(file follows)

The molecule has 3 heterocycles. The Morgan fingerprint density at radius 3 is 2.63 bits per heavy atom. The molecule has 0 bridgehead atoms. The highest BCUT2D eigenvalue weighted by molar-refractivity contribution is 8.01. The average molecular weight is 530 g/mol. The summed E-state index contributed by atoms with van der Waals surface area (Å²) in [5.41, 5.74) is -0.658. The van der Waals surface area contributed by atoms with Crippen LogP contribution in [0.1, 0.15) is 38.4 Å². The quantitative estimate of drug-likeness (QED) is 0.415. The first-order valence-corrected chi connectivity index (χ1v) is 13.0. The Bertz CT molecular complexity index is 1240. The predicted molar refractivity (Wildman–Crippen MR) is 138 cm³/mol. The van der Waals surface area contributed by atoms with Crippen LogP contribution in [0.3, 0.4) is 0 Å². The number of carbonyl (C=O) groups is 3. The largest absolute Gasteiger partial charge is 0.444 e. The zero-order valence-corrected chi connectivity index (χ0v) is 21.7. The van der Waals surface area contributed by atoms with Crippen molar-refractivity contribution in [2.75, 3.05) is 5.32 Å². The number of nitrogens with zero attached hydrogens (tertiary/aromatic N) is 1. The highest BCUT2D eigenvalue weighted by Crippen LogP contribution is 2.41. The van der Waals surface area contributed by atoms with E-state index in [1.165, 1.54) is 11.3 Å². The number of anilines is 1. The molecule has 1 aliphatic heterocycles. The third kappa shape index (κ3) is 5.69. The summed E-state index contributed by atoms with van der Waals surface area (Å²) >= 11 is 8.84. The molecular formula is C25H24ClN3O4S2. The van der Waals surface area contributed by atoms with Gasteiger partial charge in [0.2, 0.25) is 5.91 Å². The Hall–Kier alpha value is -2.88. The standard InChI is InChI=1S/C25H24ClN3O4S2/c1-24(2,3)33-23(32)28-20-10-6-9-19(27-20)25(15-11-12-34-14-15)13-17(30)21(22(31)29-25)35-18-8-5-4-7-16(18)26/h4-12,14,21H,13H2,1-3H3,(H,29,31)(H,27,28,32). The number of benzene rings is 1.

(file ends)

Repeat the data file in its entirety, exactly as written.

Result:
The molecule has 3 heterocycles. The Morgan fingerprint density at radius 3 is 2.63 bits per heavy atom. The molecule has 0 bridgehead atoms. The highest BCUT2D eigenvalue weighted by molar-refractivity contribution is 8.01. The average molecular weight is 530 g/mol. The summed E-state index contributed by atoms with van der Waals surface area (Å²) in [5.41, 5.74) is -0.658. The van der Waals surface area contributed by atoms with Crippen LogP contribution in [0.1, 0.15) is 38.4 Å². The quantitative estimate of drug-likeness (QED) is 0.415. The first-order valence-corrected chi connectivity index (χ1v) is 13.0. The Bertz CT molecular complexity index is 1240. The predicted molar refractivity (Wildman–Crippen MR) is 138 cm³/mol. The van der Waals surface area contributed by atoms with Crippen LogP contribution in [0.3, 0.4) is 0 Å². The number of carbonyl (C=O) groups is 3. The largest absolute Gasteiger partial charge is 0.444 e. The zero-order valence-corrected chi connectivity index (χ0v) is 21.7. The van der Waals surface area contributed by atoms with Crippen molar-refractivity contribution in [2.75, 3.05) is 5.32 Å². The number of nitrogens with zero attached hydrogens (tertiary/aromatic N) is 1. The highest BCUT2D eigenvalue weighted by Crippen LogP contribution is 2.41. The van der Waals surface area contributed by atoms with E-state index in [1.165, 1.54) is 11.3 Å². The number of anilines is 1. The molecule has 1 aliphatic heterocycles. The third kappa shape index (κ3) is 5.69. The summed E-state index contributed by atoms with van der Waals surface area (Å²) >= 11 is 8.84. The molecular formula is C25H24ClN3O4S2. The van der Waals surface area contributed by atoms with Gasteiger partial charge in [0.2, 0.25) is 5.91 Å². The Hall–Kier alpha value is -2.88. The standard InChI is InChI=1S/C25H24ClN3O4S2/c1-24(2,3)33-23(32)28-20-10-6-9-19(27-20)25(15-11-12-34-14-15)13-17(30)21(22(31)29-25)35-18-8-5-4-7-16(18)26/h4-12,14,21H,13H2,1-3H3,(H,29,31)(H,27,28,32). The number of benzene rings is 1.